War, Human Rights and the Politics of Personalism

by , February 27, 2016

There is a familiar aphorism that says “violence begets violence”; from the origin of one destructive act stems more and different forms of brutality, provoking an unremitting cycle of suffering. The phrase is rooted in biblical scripture – the Gospel of Matthew, to be more specific – but has seen contemporary adoption by renowned humanists like Dr. Martin Luther King Jr. His message of nonviolence and compassion inspired the philosophical underpinnings of the Civil Rights Act of 1964 and ended segregation in the United States.

“The ultimate weakness of violence,” he said, “is that it is a descending spiral begetting the very thing it seeks to destroy. Instead of diminishing evil, it multiplies it. Through violence you may murder the liar, but you cannot murder the lie, nor establish the truth.”

Though the Civil Rights Movement was punctuated by violence, it was shaped by an understanding of shared history and brotherhood, tolerance and compassion. King may have been a pious man, but he was a trained philosopher and humanist first. He advocated the separation of church and state, and denounced organized religion for its support of war. Inevitably, he thought, the cycle of racial violence in America could by broken only by an acceptance of love – that enduring feature which pulls us together as a common species.

The intellectual and philosophical framework of King was greatly influenced by his study of personalism at Boston University. He rejected a materialistic view of man who placed money and property above people. Personalists believe human beings, their experience, reality and dignity, should be the starting point of any philosophical inquiry. In the words of Warren Steinkraus, King believed “abstract laws, the state, property, and other institutions are all to be judged in light of their effect on persons.”

Indeed, King recognized that “person-centered” thinking could reorder the set of values used to justify racism, poverty and militarism in Western society. He maintained the government must depend more on its moral than military power. Violent action against one group on behalf of another, therefore, perpetuates a culture of violence and wanton retribution. Destructive means cannot bring about constructive ends; humanity and justice are indivisible.

In a phrase, King believed oppression always bred counter-oppression. Those who use violent means to vanquish their oppressors hasten their own demise. In order for suffering to end, it must be endured, not enflamed. This principle was fundamental to the Civil Rights Movement, and though it faced criticism from its more radical sectors, it worked: confronted with its own intolerance and contradictions, American society bent to the demands of black self-determination.

It cannot be understated King’s contributions to ideas of tolerance, human rights and compassion, nor to nonviolent activism and anti-imperialism in the twentieth century. Nor should anybody forget the late reverend’s fervent opposition to US wars in Vietnam or Latin America, arms manufacturing and resource exploitation in the South. Yet does his philosophy based on personalism have a lasting relevance to contemporary foreign policy and the presently unfolding humanitarian crises in Iraq, Syria and much of the Middle East? Might leaders consider employing rhetoric and policy based on aid and diplomacy to solve international disasters and confront tyrannical regimes like ISIL?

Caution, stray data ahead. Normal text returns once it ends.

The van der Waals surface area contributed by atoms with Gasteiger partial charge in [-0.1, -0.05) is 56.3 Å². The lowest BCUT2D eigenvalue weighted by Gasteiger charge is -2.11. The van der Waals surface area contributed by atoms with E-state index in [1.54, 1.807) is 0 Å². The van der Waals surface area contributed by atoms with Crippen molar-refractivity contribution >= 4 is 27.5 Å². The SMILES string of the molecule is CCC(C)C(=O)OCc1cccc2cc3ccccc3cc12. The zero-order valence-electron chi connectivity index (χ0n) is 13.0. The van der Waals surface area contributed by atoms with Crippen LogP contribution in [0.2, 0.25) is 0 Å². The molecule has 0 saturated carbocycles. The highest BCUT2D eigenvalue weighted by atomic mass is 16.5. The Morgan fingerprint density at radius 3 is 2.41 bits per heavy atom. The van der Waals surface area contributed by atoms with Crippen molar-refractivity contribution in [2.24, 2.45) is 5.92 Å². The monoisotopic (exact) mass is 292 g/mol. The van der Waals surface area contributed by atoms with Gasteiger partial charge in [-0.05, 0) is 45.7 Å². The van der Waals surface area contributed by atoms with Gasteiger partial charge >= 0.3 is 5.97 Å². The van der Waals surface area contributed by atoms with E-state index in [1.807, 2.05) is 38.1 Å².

A common objection to King’s thinking arises indirectly from what Tony Blair called the “doctrine of the international community”, or the law of humanitarian intervention – une loi d’ingérence. It declares, rather axiomatically, that states are qualified under some circumstances to intervene militarily in the internal affairs of other nations to prevent serious abuses of human rights. The UN’s associated initiative, Responsibility to Protect (R2P), is an extension of this concept. In 2011 it was used to precipitate regime change in Libya and the ouster of Muammar Gaddafi. The result was an unmitigated disaster. Libya is today a failed state and ISIL training ground.

The contention, however, remains: how can societies stand idly by while atrocities are committed against innocent people? Choosing not to intervene, so the thinking goes, equals complicity in the death and suffering of others. Using military force against a group like ISIL, then, is recast as a form of utilitarian altruism. Who, after all, would seriously suggest negotiating with members of that group, or engaging in a diplomatic settlement with them? Certainly not Barack Obama or David Cameron. It is fair to say not a single Western political leader considers such a strategy practical or, indeed, sane. That is, with the exception of UK Labour Party leader Jeremy Corbyn who has been roundly derided for even proposing the idea in the British Parliament.

It is thus worth considering whether or not personalist philosophy has any place in mainstream political discourse. As King demonstrated a half-century ago, nonviolence does not mean passive acquiescence. During the fight for equal rights it meant civil disobedience, political pressure and a willingness to militantly reject the prevailing order which contributed to the brutal subjugation of a racial minority. Surely, in the domain of international politics, similar lessons may apply. Fighting and defeating ISIL will not come about through “surgical” bombing campaigns which kill scores of civilians, or arming peripheral extremist groups bent on regime change. It might be possible, though, by ameliorating the material conditions of those fleeing ISIL’s violence, assisting the Kurdish and other local forces best equipped to fight it on the ground, and appealing to reason, not vengeful reactions to bloodshed.